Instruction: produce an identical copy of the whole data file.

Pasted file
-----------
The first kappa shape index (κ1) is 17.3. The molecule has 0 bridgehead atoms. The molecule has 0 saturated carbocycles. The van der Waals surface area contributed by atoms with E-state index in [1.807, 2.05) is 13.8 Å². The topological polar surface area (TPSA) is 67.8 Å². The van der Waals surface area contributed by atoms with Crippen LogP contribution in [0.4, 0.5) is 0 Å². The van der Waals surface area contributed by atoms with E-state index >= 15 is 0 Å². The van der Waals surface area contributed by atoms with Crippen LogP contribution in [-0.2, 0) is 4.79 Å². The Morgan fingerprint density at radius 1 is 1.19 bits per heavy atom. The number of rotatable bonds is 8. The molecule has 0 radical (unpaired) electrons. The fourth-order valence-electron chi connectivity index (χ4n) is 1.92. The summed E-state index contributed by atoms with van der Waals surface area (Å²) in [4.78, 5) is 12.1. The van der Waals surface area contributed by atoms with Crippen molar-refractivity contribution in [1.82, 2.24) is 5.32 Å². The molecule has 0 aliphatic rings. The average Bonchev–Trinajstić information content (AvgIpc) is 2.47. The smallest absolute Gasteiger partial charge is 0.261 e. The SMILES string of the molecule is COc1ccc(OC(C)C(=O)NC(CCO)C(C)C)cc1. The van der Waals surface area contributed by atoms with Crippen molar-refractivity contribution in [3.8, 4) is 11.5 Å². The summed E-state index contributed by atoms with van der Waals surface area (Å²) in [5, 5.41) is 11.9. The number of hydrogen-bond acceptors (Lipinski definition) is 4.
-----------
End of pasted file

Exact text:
The first kappa shape index (κ1) is 17.3. The molecule has 0 bridgehead atoms. The molecule has 0 saturated carbocycles. The van der Waals surface area contributed by atoms with E-state index in [1.807, 2.05) is 13.8 Å². The topological polar surface area (TPSA) is 67.8 Å². The van der Waals surface area contributed by atoms with Crippen LogP contribution in [0.4, 0.5) is 0 Å². The van der Waals surface area contributed by atoms with E-state index >= 15 is 0 Å². The van der Waals surface area contributed by atoms with Crippen LogP contribution in [-0.2, 0) is 4.79 Å². The Morgan fingerprint density at radius 1 is 1.19 bits per heavy atom. The number of rotatable bonds is 8. The molecule has 0 radical (unpaired) electrons. The fourth-order valence-electron chi connectivity index (χ4n) is 1.92. The summed E-state index contributed by atoms with van der Waals surface area (Å²) in [4.78, 5) is 12.1. The van der Waals surface area contributed by atoms with Crippen molar-refractivity contribution in [1.82, 2.24) is 5.32 Å². The molecule has 0 aliphatic rings. The average Bonchev–Trinajstić information content (AvgIpc) is 2.47. The smallest absolute Gasteiger partial charge is 0.261 e. The SMILES string of the molecule is COc1ccc(OC(C)C(=O)NC(CCO)C(C)C)cc1. The van der Waals surface area contributed by atoms with Crippen molar-refractivity contribution in [3.8, 4) is 11.5 Å². The summed E-state index contributed by atoms with van der Waals surface area (Å²) in [5, 5.41) is 11.9. The number of hydrogen-bond acceptors (Lipinski definition) is 4.